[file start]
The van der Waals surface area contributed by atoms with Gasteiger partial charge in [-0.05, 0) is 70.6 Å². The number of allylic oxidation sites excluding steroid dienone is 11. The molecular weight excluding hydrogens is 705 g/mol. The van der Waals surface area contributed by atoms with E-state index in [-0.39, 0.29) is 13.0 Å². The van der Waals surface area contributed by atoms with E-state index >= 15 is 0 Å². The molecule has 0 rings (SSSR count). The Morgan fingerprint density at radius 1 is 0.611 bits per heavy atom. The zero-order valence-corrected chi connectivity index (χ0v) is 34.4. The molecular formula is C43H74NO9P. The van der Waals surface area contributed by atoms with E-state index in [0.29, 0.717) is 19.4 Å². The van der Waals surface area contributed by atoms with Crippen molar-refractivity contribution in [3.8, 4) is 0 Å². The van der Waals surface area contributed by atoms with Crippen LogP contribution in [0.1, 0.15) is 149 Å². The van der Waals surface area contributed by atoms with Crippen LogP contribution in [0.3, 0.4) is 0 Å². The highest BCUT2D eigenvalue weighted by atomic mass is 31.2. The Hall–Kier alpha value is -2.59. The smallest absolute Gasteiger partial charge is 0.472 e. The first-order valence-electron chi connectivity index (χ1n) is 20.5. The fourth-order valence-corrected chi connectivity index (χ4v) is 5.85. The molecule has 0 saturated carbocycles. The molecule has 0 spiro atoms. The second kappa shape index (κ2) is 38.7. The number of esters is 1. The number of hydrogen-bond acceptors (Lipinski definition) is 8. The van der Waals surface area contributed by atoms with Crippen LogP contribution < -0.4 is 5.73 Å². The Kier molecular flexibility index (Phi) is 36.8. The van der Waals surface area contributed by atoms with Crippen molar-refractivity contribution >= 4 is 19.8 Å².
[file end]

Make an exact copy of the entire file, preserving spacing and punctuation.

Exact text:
The van der Waals surface area contributed by atoms with Gasteiger partial charge in [-0.05, 0) is 70.6 Å². The number of allylic oxidation sites excluding steroid dienone is 11. The molecular weight excluding hydrogens is 705 g/mol. The van der Waals surface area contributed by atoms with E-state index in [-0.39, 0.29) is 13.0 Å². The van der Waals surface area contributed by atoms with E-state index >= 15 is 0 Å². The molecule has 0 rings (SSSR count). The Morgan fingerprint density at radius 1 is 0.611 bits per heavy atom. The zero-order valence-corrected chi connectivity index (χ0v) is 34.4. The molecular formula is C43H74NO9P. The van der Waals surface area contributed by atoms with E-state index in [0.29, 0.717) is 19.4 Å². The van der Waals surface area contributed by atoms with Crippen molar-refractivity contribution in [3.8, 4) is 0 Å². The van der Waals surface area contributed by atoms with Crippen LogP contribution in [0.1, 0.15) is 149 Å². The van der Waals surface area contributed by atoms with Crippen LogP contribution in [0.3, 0.4) is 0 Å². The highest BCUT2D eigenvalue weighted by atomic mass is 31.2. The Hall–Kier alpha value is -2.59. The smallest absolute Gasteiger partial charge is 0.472 e. The first-order valence-electron chi connectivity index (χ1n) is 20.5. The fourth-order valence-corrected chi connectivity index (χ4v) is 5.85. The molecule has 0 saturated carbocycles. The molecule has 0 spiro atoms. The second kappa shape index (κ2) is 38.7. The number of esters is 1. The number of hydrogen-bond acceptors (Lipinski definition) is 8. The van der Waals surface area contributed by atoms with Crippen LogP contribution < -0.4 is 5.73 Å². The Kier molecular flexibility index (Phi) is 36.8. The van der Waals surface area contributed by atoms with Crippen molar-refractivity contribution >= 4 is 19.8 Å².